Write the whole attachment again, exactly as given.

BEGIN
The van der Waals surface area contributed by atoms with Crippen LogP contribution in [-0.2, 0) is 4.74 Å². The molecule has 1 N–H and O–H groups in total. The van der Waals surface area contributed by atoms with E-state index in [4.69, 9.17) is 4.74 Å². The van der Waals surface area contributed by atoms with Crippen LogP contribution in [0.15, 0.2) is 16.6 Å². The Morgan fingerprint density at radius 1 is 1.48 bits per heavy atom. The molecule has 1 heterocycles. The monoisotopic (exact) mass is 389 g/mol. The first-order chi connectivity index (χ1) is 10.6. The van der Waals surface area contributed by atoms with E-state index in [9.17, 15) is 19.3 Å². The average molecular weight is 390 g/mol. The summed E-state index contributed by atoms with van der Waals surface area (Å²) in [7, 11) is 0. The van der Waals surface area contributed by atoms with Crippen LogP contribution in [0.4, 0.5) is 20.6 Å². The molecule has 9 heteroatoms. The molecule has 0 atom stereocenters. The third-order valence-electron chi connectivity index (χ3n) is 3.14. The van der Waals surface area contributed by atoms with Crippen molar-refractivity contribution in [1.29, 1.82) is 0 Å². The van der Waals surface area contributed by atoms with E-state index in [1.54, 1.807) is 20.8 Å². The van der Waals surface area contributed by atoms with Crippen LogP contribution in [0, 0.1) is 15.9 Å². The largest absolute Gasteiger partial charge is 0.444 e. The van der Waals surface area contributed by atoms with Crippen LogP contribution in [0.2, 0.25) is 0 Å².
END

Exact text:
The van der Waals surface area contributed by atoms with Crippen LogP contribution in [-0.2, 0) is 4.74 Å². The molecule has 1 N–H and O–H groups in total. The van der Waals surface area contributed by atoms with E-state index in [4.69, 9.17) is 4.74 Å². The van der Waals surface area contributed by atoms with Crippen LogP contribution in [0.15, 0.2) is 16.6 Å². The Morgan fingerprint density at radius 1 is 1.48 bits per heavy atom. The molecule has 1 heterocycles. The monoisotopic (exact) mass is 389 g/mol. The first-order chi connectivity index (χ1) is 10.6. The van der Waals surface area contributed by atoms with E-state index in [9.17, 15) is 19.3 Å². The average molecular weight is 390 g/mol. The summed E-state index contributed by atoms with van der Waals surface area (Å²) in [7, 11) is 0. The van der Waals surface area contributed by atoms with Crippen LogP contribution in [0.4, 0.5) is 20.6 Å². The molecule has 9 heteroatoms. The molecule has 0 atom stereocenters. The third-order valence-electron chi connectivity index (χ3n) is 3.14. The van der Waals surface area contributed by atoms with Crippen molar-refractivity contribution in [1.29, 1.82) is 0 Å². The van der Waals surface area contributed by atoms with E-state index in [1.54, 1.807) is 20.8 Å². The van der Waals surface area contributed by atoms with Crippen LogP contribution in [0, 0.1) is 15.9 Å². The largest absolute Gasteiger partial charge is 0.444 e. The van der Waals surface area contributed by atoms with Crippen LogP contribution in [0.2, 0.25) is 0 Å².